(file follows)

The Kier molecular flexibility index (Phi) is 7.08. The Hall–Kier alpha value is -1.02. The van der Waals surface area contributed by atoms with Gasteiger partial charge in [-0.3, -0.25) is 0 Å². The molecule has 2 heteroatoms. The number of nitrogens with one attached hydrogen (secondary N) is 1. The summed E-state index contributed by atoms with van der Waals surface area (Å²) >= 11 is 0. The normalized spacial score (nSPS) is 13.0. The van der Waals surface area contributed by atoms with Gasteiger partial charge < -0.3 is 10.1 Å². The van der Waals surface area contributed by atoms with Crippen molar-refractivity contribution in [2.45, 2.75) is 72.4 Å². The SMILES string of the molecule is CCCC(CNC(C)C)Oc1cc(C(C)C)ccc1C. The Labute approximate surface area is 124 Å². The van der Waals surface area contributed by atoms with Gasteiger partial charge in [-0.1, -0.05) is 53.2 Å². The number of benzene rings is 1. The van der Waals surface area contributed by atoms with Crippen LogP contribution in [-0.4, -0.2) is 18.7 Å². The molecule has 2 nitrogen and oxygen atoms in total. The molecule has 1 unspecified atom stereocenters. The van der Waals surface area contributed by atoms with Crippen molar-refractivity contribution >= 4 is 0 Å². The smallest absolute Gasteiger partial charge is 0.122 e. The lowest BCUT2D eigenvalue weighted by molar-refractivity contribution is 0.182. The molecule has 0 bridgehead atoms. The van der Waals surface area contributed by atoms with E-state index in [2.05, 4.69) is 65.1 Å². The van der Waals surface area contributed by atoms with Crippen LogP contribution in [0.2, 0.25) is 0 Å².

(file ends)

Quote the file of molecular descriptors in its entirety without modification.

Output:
The Kier molecular flexibility index (Phi) is 7.08. The Hall–Kier alpha value is -1.02. The van der Waals surface area contributed by atoms with Gasteiger partial charge in [-0.3, -0.25) is 0 Å². The molecule has 2 heteroatoms. The number of nitrogens with one attached hydrogen (secondary N) is 1. The summed E-state index contributed by atoms with van der Waals surface area (Å²) >= 11 is 0. The normalized spacial score (nSPS) is 13.0. The van der Waals surface area contributed by atoms with Gasteiger partial charge < -0.3 is 10.1 Å². The van der Waals surface area contributed by atoms with Crippen molar-refractivity contribution in [2.45, 2.75) is 72.4 Å². The SMILES string of the molecule is CCCC(CNC(C)C)Oc1cc(C(C)C)ccc1C. The Labute approximate surface area is 124 Å². The van der Waals surface area contributed by atoms with Gasteiger partial charge in [-0.1, -0.05) is 53.2 Å². The number of benzene rings is 1. The van der Waals surface area contributed by atoms with Crippen LogP contribution in [-0.4, -0.2) is 18.7 Å². The molecule has 2 nitrogen and oxygen atoms in total. The molecule has 1 unspecified atom stereocenters. The van der Waals surface area contributed by atoms with Crippen molar-refractivity contribution >= 4 is 0 Å². The smallest absolute Gasteiger partial charge is 0.122 e. The lowest BCUT2D eigenvalue weighted by molar-refractivity contribution is 0.182. The molecule has 0 bridgehead atoms. The van der Waals surface area contributed by atoms with E-state index in [2.05, 4.69) is 65.1 Å². The van der Waals surface area contributed by atoms with Crippen LogP contribution in [0.2, 0.25) is 0 Å².